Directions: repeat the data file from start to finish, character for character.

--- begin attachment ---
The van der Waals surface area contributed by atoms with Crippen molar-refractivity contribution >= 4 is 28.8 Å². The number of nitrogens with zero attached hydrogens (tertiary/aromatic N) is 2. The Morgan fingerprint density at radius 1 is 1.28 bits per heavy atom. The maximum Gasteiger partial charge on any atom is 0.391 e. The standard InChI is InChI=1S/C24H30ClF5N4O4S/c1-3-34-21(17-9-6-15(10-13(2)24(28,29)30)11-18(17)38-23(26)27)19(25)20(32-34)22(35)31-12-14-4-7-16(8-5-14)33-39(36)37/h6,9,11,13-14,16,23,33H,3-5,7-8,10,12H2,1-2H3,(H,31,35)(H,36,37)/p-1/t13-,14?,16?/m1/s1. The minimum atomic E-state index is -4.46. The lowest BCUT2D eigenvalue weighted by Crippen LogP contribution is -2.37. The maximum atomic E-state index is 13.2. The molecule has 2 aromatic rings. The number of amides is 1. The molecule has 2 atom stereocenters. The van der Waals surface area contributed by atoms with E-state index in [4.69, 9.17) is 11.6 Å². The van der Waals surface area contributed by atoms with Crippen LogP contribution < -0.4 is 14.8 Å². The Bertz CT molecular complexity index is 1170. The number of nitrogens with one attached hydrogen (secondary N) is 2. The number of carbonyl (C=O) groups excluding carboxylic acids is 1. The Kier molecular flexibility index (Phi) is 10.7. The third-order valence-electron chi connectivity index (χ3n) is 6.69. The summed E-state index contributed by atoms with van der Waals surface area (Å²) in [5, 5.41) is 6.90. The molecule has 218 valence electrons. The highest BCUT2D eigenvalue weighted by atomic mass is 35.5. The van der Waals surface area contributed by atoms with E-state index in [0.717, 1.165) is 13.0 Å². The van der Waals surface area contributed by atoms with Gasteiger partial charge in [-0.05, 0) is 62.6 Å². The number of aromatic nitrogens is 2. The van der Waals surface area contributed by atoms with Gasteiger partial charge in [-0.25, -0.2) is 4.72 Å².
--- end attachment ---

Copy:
The van der Waals surface area contributed by atoms with Crippen molar-refractivity contribution >= 4 is 28.8 Å². The number of nitrogens with zero attached hydrogens (tertiary/aromatic N) is 2. The Morgan fingerprint density at radius 1 is 1.28 bits per heavy atom. The maximum Gasteiger partial charge on any atom is 0.391 e. The standard InChI is InChI=1S/C24H30ClF5N4O4S/c1-3-34-21(17-9-6-15(10-13(2)24(28,29)30)11-18(17)38-23(26)27)19(25)20(32-34)22(35)31-12-14-4-7-16(8-5-14)33-39(36)37/h6,9,11,13-14,16,23,33H,3-5,7-8,10,12H2,1-2H3,(H,31,35)(H,36,37)/p-1/t13-,14?,16?/m1/s1. The minimum atomic E-state index is -4.46. The lowest BCUT2D eigenvalue weighted by Crippen LogP contribution is -2.37. The maximum atomic E-state index is 13.2. The molecule has 2 aromatic rings. The number of amides is 1. The molecule has 2 atom stereocenters. The van der Waals surface area contributed by atoms with E-state index in [4.69, 9.17) is 11.6 Å². The van der Waals surface area contributed by atoms with Crippen LogP contribution < -0.4 is 14.8 Å². The Bertz CT molecular complexity index is 1170. The number of nitrogens with one attached hydrogen (secondary N) is 2. The number of carbonyl (C=O) groups excluding carboxylic acids is 1. The Kier molecular flexibility index (Phi) is 10.7. The third-order valence-electron chi connectivity index (χ3n) is 6.69. The summed E-state index contributed by atoms with van der Waals surface area (Å²) in [5, 5.41) is 6.90. The molecule has 218 valence electrons. The highest BCUT2D eigenvalue weighted by atomic mass is 35.5. The van der Waals surface area contributed by atoms with E-state index in [0.717, 1.165) is 13.0 Å². The van der Waals surface area contributed by atoms with Gasteiger partial charge in [-0.05, 0) is 62.6 Å². The number of aromatic nitrogens is 2. The van der Waals surface area contributed by atoms with Gasteiger partial charge in [-0.25, -0.2) is 4.72 Å².